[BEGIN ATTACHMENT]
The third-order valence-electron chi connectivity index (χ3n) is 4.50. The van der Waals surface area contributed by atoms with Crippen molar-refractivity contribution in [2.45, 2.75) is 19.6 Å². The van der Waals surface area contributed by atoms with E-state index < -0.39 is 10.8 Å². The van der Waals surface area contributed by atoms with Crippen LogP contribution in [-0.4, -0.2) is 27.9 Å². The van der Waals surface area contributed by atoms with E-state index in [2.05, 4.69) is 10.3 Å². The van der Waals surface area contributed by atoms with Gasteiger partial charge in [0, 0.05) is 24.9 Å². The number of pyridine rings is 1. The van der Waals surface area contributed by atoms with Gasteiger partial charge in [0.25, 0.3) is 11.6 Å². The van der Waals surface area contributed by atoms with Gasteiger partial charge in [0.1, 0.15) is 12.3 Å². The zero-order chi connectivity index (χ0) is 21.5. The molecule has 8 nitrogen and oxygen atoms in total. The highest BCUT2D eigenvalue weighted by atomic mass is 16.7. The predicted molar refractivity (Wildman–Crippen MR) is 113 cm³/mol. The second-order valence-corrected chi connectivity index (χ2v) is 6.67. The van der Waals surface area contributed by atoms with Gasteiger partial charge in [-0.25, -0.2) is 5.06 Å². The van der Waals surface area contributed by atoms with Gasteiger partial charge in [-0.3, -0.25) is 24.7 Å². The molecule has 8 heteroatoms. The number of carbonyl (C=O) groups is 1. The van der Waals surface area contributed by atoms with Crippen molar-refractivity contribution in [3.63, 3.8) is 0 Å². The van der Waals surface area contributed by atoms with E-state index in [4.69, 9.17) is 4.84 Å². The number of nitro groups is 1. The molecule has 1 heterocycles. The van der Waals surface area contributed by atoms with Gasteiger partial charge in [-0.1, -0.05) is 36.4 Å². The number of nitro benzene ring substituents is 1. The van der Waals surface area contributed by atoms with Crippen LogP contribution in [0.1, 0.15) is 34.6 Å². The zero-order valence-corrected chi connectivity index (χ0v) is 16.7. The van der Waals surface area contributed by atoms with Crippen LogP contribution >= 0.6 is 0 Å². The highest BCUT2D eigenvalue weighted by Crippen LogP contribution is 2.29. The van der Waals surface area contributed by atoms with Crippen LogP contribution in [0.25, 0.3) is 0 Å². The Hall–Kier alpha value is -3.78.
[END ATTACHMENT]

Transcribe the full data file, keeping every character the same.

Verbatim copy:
The third-order valence-electron chi connectivity index (χ3n) is 4.50. The van der Waals surface area contributed by atoms with Crippen molar-refractivity contribution in [2.45, 2.75) is 19.6 Å². The van der Waals surface area contributed by atoms with E-state index < -0.39 is 10.8 Å². The van der Waals surface area contributed by atoms with Crippen LogP contribution in [-0.4, -0.2) is 27.9 Å². The van der Waals surface area contributed by atoms with E-state index in [2.05, 4.69) is 10.3 Å². The van der Waals surface area contributed by atoms with Gasteiger partial charge in [0, 0.05) is 24.9 Å². The number of pyridine rings is 1. The van der Waals surface area contributed by atoms with Gasteiger partial charge in [0.25, 0.3) is 11.6 Å². The van der Waals surface area contributed by atoms with Gasteiger partial charge in [0.1, 0.15) is 12.3 Å². The zero-order chi connectivity index (χ0) is 21.5. The molecule has 8 nitrogen and oxygen atoms in total. The highest BCUT2D eigenvalue weighted by atomic mass is 16.7. The predicted molar refractivity (Wildman–Crippen MR) is 113 cm³/mol. The second-order valence-corrected chi connectivity index (χ2v) is 6.67. The van der Waals surface area contributed by atoms with Gasteiger partial charge in [-0.25, -0.2) is 5.06 Å². The van der Waals surface area contributed by atoms with Gasteiger partial charge in [-0.3, -0.25) is 24.7 Å². The molecule has 8 heteroatoms. The number of carbonyl (C=O) groups is 1. The van der Waals surface area contributed by atoms with Crippen molar-refractivity contribution in [3.63, 3.8) is 0 Å². The van der Waals surface area contributed by atoms with E-state index in [4.69, 9.17) is 4.84 Å². The number of nitro groups is 1. The molecule has 1 heterocycles. The van der Waals surface area contributed by atoms with Gasteiger partial charge in [-0.1, -0.05) is 36.4 Å². The number of nitro benzene ring substituents is 1. The van der Waals surface area contributed by atoms with Crippen LogP contribution in [0.1, 0.15) is 34.6 Å². The zero-order valence-corrected chi connectivity index (χ0v) is 16.7. The van der Waals surface area contributed by atoms with Crippen LogP contribution >= 0.6 is 0 Å². The highest BCUT2D eigenvalue weighted by Crippen LogP contribution is 2.29. The van der Waals surface area contributed by atoms with Crippen LogP contribution in [0.25, 0.3) is 0 Å². The Hall–Kier alpha value is -3.78.